A death row inmate makes his way to his East Block cell after spending time in the yard at San Quentin State Prison in Northern California in 2016. (Gary Coronado / Los Angeles Times)


Opinion: Unjustified Justice: Systemic racism in the criminal justice system

Black Americans are disproportionately harmed by the criminal justice system in the United States.
<a href="https://highschool.latimes.com/author/edwinbai/" target="_self">Edwin Bai</a>

Edwin Bai

March 12, 2022
In modern American society, the question of whether or not systemic racism actually exists has been hotly debated in recent times. Although many will argue that systemic racism isn’t real, the American Criminal Justice System has been proven to be biased toward white Americans and against Black Americans on a number of levels ranging from length of prison sentences to severity of punishments, illustrating the reality of systemic racism in the United States.

Black Americans receive notably longer punishments than white Americans for the same crime. As shown in a U.S. Sentencing Commission, Black men who committed the same crimes as white men received prison sentences that were around 19% longer. 

In the same vein, African Americans in general receive sentence lengths that are almost 10% longer than those of white Americans who committed the same crimes, according to Marit Rehavi and Sonja Starr. In fact, in federal courts, the average sentence length between 2008 and 2009 were 55 months for white people, and 90 months for Black people, according to the same documentation. 

Furthermore, the very jurors within our justice systems express racial biases disfavoring Black people. According to a West Virginia Law Review in 2010, when a perpetrator who had dark skin was shown as evidence in an armed robbery case, mock-jurors were shown to be more in favor of a guilty verdict compared to participants who were shown evidence of a lighter skinned perpetrator. 

The empirical study conducted was done to test the Biased Evidence Hypothesis, which posits that jurors may “unintentionally evaluate ambiguous trial evidence in racially biased ways when racial stereotypes are activated”. The outcome of this study confirms the hypothesis, proving how systemic racism does exist, not only as part of the criminal justice system, but also as part of a juror’s mentality when confronted with racial stereotypes.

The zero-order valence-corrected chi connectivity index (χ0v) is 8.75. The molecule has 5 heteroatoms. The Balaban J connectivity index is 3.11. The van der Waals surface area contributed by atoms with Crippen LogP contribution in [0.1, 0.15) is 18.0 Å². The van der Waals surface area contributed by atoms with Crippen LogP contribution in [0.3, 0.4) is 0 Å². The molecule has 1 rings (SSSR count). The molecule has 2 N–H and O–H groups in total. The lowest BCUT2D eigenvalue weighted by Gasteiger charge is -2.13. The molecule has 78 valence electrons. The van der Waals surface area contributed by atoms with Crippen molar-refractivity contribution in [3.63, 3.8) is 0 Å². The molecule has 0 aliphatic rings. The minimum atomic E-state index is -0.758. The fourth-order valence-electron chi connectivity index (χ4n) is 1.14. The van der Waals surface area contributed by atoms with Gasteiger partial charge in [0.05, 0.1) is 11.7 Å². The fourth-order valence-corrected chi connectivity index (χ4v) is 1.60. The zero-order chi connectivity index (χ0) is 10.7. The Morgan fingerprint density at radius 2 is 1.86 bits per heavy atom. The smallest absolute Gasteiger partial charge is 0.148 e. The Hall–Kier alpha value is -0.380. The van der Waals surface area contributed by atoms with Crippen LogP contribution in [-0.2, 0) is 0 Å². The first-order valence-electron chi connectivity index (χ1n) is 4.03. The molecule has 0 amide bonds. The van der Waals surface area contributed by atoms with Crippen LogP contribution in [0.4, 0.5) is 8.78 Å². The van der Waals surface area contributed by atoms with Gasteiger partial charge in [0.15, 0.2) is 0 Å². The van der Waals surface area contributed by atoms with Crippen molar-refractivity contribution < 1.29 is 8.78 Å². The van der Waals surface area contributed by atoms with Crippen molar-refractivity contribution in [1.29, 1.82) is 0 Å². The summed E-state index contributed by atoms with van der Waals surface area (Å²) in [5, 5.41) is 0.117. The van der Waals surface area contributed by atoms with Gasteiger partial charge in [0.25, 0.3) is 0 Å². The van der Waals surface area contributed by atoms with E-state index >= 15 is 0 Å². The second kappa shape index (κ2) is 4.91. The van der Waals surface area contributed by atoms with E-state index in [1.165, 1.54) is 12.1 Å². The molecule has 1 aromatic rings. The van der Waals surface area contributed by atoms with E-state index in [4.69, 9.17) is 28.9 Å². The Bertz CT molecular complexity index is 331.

The United States justice system also appears to value Black and white lives differently when they’re the victims of crime, as proven by the sentencing of murderers to death based on the race of their victims.

According to a North Carolina Law Review, murderers who killed white people were 3 times more likely to be sentenced to death than those suspected of killing Black people between 1990 and 2007. In the same vein, defendants who commit homicide against white victims are more likely to be sentenced to death than defendants who murder Black victims. While 66.7% of white victim cases end in a death sentence, only 44.4% of Black victim cases end in a death sentence, an appalling 22.3% difference.

As reported by DePaul University, it is stated that about ⅓ of defendants with white victims who were sentenced to death could have dodged the death penalty if their victims had been African Americans. 

In a research paper by Cornell Legal Studies titled “The Delaware Death Penalty: An Empirical Study,” it is shown that Black defendants with white victims were 7 times more likely to be sentenced to death than if their victims had been Black. In addition, Black defendants who kill white victims are over 3 times as likely to be given the death penalty compared to white defendants who kill white victims. 

Moreover, it is shown in a Washington Race Study that Black defendants were 4.5 times more likely to be sentenced to death than white defendants. These studies repeatedly show how the American criminal justice system favors white lives over Black lives, illustrating how severely systemic racism affects people on a racial bias.

These studies and many others have shown us that systemic racism is very real and very influential in our American Criminal Justice System. It cannot be denied that Black people are treated differently, most often poorly, as compared to whites in our so called “justice” system.

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